Our show begins with Andy Travis, hotshot programming director, walking into the studios of WKRP where Johnny Sunshine is busy broadcasting easy-listening standards. Ah, but Travis -- that magnificent, wavy-haired bastard -- has a plan: change the station's format to rock 'n' roll, bring in Venus Flytrap to handle the nighttime DJ duties, and sweet-talk Mr. Carlson into... hmmmm? What do you mean? Well, I better check that assignment letter from Wing Chun a little bit more closely, huh? Let's see here...ah, here it is, clear as day: Cincinnati. Who from Cincinnati, now? Oh. I see. Well, that's an entirely different show.
Y'all please excuse me while I head over to HBO On Demand.
Our show begins with blue ocean, grainy surfer footage, and the strains of Joe Strummer. Oh, and there's some shots of the border. Maybe I've TiVo'd Lou Dobbs's show on CNN by mistake.
Nope, this is definitely an HBO show. Know how I can tell? The foul-mouthed cowboys? The unsatisfying series wrap-ups? The smug "It's not TV; it's HBO!" tagline? Good guesses all. But it's the fact that a Lincoln Despoiler just pulled up to a beach somewhere, and Luke Perry jumped out. Luke Perry -- your former teen-soap actor of choice for HBO dramas since 2001. Who'd have thought when Beverly Hills 90210 first roamed the airwaves like a mighty thunder lizard that Dylan McKay would grow up to be a respected ensemble player in critically acclaimed pay-cable shows and that Steve Sanders would win America's hearts and minds on a competitive reality show? Okay, I guess that second thing was fairly predictable. But still, Dylan should be very proud of himself. Prouder than you, Gabrielle Carteris!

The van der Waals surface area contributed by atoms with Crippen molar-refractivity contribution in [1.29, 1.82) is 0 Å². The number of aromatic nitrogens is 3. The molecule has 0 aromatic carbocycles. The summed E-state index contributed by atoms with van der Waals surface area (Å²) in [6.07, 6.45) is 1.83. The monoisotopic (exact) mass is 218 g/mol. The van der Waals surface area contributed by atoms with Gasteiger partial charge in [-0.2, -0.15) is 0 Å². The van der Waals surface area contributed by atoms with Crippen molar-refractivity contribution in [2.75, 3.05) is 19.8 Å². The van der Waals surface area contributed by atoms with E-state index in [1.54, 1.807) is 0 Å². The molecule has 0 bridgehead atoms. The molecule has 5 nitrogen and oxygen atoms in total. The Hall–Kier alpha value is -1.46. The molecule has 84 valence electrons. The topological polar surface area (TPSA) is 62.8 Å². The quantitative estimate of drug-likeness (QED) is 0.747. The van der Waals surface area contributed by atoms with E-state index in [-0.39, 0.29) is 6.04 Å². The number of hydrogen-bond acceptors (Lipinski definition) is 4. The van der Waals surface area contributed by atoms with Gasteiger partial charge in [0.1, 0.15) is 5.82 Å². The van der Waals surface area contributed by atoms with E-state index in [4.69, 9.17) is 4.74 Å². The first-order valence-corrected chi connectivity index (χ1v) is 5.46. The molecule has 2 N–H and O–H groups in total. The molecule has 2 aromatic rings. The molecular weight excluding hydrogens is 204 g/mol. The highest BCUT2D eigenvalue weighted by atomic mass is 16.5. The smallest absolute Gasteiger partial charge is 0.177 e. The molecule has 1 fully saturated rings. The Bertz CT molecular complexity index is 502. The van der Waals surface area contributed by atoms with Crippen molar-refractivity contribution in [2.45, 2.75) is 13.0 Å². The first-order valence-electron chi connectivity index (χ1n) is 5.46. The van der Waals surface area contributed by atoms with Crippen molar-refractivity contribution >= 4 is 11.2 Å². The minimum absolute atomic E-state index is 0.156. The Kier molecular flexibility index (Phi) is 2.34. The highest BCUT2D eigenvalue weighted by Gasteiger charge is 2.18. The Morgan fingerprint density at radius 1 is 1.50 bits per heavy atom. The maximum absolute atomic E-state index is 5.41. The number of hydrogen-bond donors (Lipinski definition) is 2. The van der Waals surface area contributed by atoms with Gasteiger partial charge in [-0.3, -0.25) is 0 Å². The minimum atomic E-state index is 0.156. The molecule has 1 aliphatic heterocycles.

So anyhow, Dylan's at the beach, watching with a mixture of admiration and resignation while some guy -- as yet unknown -- catches a wave. All of a sudden, Morrissey strolls up behind him. Well, not Morrissey, exactly -- he seems a little bit too happy to be Morrissey. But he certainly looks like Morrissey. Maybe he's in some sort of upbeat Smiths tribute band -- if he breaks into a swingin' version of "How Soon Is Now?" we'll know for sure. But he doesn't; instead, he says, "The end is near." "Amen, my brother," Dylan McKay responds, only in a slightly patronizing way, while noting the illegal immigrants scurrying to do the jobs that the rest of us won't in the background. So I guess this is near San Diego, then, since the surfing around Ciudad Juarez is not particularly choice.